Sunday, February 24, 2013

Classicism: Possibilities and Pitfalls

The Free Dictionary defines classicism as "a term that, when applied generally, means clearness, elegance, symmetry, and repose produced by attention to traditional forms." Just as in other art forms, some musicians are classicists, steeping themselves in the music of the past and using it to fuel new adventures. Three new releases exemplify this idea, two of them with great success.

Amor De Dias - The House At Sea When the first album by this collaboration between Alasdair MacLean of The Clientele and Lupe Nunez-Fernandez of Pipas came out in 2011, it had the feel of an extra-curricular one-off. Though it took three years to make, it went by like a breeze, with sun-kissed pop abutting tender songs redolent of British folk and bossa nova. It was an addictive combination ended up on my top ten for 2011. However, there was always a little part of me waiting for the next album from The Clientele. Now that we have The House At Sea, I'm not so sure. If MacLean is anything, he's a classicist, with a deep engagement in 1960's rock from The Beatles and (early) Pink Floyd, to The Zombies to The Monkees. One of the problems with classicism is that it can become a cul de sac, leading to art that turns in and in on itself until there's no room for it to breathe. This is a pitfall that The Clientele flirted but never succumbed to as their albums grew progressively more refined.

It may be that with Amor De Dias, MacLean has found the perfect exit from that particular conundrum. By collaborating with Nunez-Fernandez, he's able to cut ties to the band format and freely employ the settings that best serve the songs, and they are beautiful songs. While all the compositions are credited to Amor De Dias, it seems safe to assume that Voice in the Rose, the title track, and especially Jean's Waving, are essentially MacLean songs - in fact, they feature The Clientele's rhythm section and wouldn't sound out of place on one of their albums. But there is a lightness that was not always easy to access on some of those Clientele records, delightful as they are. Also, Nunez-Fernandez contributions are stronger this time, setting off MacLean's work perfectly.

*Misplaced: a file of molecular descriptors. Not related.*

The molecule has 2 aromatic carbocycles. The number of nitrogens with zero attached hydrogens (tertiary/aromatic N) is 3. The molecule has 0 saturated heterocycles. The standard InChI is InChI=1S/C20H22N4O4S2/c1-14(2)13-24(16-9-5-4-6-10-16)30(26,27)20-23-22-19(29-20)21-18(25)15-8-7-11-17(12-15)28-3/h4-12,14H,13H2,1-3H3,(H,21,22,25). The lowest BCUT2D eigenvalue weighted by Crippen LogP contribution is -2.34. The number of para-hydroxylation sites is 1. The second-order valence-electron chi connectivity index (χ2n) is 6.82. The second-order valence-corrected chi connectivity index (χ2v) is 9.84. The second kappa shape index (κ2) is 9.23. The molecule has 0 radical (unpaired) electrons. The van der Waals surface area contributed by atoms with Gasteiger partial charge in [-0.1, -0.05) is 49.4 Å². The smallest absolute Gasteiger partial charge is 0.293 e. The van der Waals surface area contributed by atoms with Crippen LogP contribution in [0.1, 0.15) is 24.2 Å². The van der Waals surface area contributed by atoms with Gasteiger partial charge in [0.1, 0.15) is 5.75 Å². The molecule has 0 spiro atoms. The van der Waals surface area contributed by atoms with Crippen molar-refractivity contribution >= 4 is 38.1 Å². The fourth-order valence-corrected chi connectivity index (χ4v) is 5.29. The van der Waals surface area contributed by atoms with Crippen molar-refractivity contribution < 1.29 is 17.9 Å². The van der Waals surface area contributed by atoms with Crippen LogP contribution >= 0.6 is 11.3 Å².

The House At Sea is an exquisite album, it's rich sound and detailed arrangements belying the nine-day recording cycle and small number of players. As with all of MacLean's work, the influence of slightly lysergic surrealism introduces a welcome element of darkness. There are definitely shadows in the sunlight. The final track, Maureen, is one such piece, a haunting Morricone-esque beauty that may hint at another direction for MacLean, another way out should he find himself in one more cul de sac: soundtrack work. Wherever he goes, and with whom, I'll be sure to follow.

P.S. I'll be following Amor De Dias to Hoboken when they play at Maxwell's on March 21st. They'll also be at The Knitting Factory on March 22nd, before hitting Philly and then the west coast.

Jenny O. - Automechanic I first encountered the former Ms. Ognibene when she opened for Jonathan Wilson last May. She performed solo and I was immediately struck by the craft behind her intriguing yet sturdy songs, a few of which were instantly memorable. Her voice was high, a little pinched, and could seem slight, except when she startled me with remarkable breath control, perfect phrasing or unexpected range. That night, when she mentioned she was working on an album with Wilson, my hopes were high.
Now Automechanic is here and it has met, and sometimes exceeded, those expectations. 

The songs are as well made as I remembered, with propulsive verses, catchy choruses and lyrics that can be tough and gimlet-eyed or sunny and positive. You get the sense of a young woman proud of her self sufficiency ("Made all my own tools/Yeah I can machine," she sings on the title track), but longing for connection ("Good company is hard to find," she allows on the jokey, Ringo-esque Hey Neighbor), while being knocked off balance by the demands of relationships ("I flipped my lid off/went to far," she confesses on Opposite Island). This all adds up to a winning, engaging and very human presence, a person you can imagine getting to know.